The first patients have been treated using CorMatrix Tyke, a product specifically designed and cleared for cardiac tissue repairs in neonates and infants, according to CorMatrix Cardiovascular Inc., a developer of biomaterials and medical devices. The product received FDA 510(k) clearance in February.
Tyke is intended for use in neonates and infants for repair of pericardial structures, as an epicardial covering for damaged or repaired cardiac structures, as a patch material for intracardiac defects, septal defects and annulus repair, suture-line buttressing, and cardiac repair.
The product is made of two layers of CorMatrix ECM as compared to the four layers of the current ECM for cardiac tissue repair, providing a thinner product for smaller repairs.
The company is implementing a phased commercial launch of the device involving approximately 20 pediatric centers that will receive training and certification for the device. Tyke was developed as an alternative to synthetic grafts or patches, and for complex reconstructive surgeries in neonates and infants with congenital heart defects.
Surgeons Drs. Frank Scholl and Steven Bibevski, both at Joe DiMaggio Children’s Hospital in Hollywood, FL, were the first to implant the Tyke ECM device.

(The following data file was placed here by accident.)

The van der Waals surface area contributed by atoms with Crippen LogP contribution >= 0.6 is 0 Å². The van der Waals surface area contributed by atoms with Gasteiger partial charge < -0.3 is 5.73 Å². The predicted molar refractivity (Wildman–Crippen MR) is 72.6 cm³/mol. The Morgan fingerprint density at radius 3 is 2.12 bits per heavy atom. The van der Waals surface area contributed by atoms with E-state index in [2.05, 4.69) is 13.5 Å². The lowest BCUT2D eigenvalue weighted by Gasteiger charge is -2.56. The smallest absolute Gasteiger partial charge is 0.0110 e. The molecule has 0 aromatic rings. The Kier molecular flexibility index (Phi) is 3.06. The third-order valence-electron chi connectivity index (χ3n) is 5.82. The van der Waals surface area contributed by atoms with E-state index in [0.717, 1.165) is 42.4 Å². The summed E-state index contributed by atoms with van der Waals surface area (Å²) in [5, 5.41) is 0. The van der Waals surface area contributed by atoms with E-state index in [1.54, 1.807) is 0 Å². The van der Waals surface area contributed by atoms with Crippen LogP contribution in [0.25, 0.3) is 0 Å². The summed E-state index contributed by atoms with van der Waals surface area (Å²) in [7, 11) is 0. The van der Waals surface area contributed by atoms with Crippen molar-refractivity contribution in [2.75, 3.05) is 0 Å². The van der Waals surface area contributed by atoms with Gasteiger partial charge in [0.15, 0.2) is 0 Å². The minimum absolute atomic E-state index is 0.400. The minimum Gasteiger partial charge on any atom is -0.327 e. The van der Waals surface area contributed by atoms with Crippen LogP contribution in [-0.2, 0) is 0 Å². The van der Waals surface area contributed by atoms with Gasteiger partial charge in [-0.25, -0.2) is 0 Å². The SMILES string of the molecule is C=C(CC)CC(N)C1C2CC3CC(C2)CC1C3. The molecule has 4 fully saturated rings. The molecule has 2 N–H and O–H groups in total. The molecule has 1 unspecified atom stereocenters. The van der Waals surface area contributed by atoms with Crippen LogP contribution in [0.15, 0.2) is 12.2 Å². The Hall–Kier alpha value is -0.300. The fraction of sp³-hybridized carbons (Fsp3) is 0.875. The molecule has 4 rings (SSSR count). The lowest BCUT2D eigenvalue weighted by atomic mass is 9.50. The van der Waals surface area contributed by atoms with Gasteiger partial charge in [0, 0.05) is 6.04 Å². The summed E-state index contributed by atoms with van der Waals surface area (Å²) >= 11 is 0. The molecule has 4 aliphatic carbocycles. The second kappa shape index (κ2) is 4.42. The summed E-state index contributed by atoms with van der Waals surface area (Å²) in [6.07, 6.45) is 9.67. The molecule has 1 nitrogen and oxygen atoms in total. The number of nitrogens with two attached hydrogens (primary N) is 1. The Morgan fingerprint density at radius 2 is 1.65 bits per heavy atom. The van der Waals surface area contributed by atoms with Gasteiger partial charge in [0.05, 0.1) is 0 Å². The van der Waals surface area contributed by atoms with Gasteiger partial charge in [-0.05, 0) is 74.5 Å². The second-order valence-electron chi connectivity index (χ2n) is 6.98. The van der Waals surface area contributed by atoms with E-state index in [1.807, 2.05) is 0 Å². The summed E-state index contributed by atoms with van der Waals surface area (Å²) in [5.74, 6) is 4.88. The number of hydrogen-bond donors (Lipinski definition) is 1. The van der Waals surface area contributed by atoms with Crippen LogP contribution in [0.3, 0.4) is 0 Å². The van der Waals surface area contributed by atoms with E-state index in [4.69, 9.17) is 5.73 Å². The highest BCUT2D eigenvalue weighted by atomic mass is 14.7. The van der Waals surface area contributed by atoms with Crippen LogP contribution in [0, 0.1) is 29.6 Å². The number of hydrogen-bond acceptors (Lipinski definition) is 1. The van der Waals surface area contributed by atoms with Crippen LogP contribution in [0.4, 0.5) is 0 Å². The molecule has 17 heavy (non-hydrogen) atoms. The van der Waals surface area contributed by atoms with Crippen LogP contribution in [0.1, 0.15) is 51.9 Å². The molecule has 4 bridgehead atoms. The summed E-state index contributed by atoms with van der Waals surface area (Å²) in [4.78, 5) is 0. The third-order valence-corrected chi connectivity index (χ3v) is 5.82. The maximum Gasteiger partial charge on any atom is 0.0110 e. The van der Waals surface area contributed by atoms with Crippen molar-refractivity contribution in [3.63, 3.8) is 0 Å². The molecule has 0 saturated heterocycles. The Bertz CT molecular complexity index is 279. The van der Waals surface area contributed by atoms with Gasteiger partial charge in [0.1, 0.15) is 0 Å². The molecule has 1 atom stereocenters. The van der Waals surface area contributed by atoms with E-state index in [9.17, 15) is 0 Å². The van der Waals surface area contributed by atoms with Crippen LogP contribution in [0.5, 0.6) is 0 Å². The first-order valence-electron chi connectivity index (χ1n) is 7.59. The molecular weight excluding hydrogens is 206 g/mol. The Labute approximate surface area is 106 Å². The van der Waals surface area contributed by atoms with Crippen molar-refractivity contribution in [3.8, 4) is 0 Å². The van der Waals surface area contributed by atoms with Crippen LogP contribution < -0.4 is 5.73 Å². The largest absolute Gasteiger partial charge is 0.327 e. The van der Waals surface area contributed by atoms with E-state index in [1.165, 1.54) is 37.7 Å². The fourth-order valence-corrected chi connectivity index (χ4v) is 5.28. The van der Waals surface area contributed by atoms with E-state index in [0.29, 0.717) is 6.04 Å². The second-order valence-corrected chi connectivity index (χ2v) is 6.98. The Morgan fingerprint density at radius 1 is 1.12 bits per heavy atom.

“The availability of Tyke and its two-ply construction will allow us the ability to repair the tiniest structures in the most delicate and tiniest of newborn babies, and achieve a more accurate—and hopefully—more durable repair,” Scholl noted. “We are excited about the future Tyke provides for our most fragile patients.”
The American Academy of Pediatrics and the Congenital Heart Public Health Consortium estimates congenital heart defects are the most common birth defects. Nearly one of every 100 babies is born with a congenital heart defect and each year, approximately 40,000 of those babies are born in the United States.
Most surgical procedures involved require the use of prosthetic material for reconstruction of intracardiac and extra cardiac structures. Several different biological and prosthetic materials are commonly used in surgery including autologous pericardium, preserved homograft, bovine pericardium, and polytetrafluoroethylene.
CorMatrix noted that none of those alternatives represents the ideal prosthetic tissue, which should be pliable and easy to handle, resistant to calcification or shrinkage. It should have growth potential and should not induce formation of scar tissue, according to Scholl.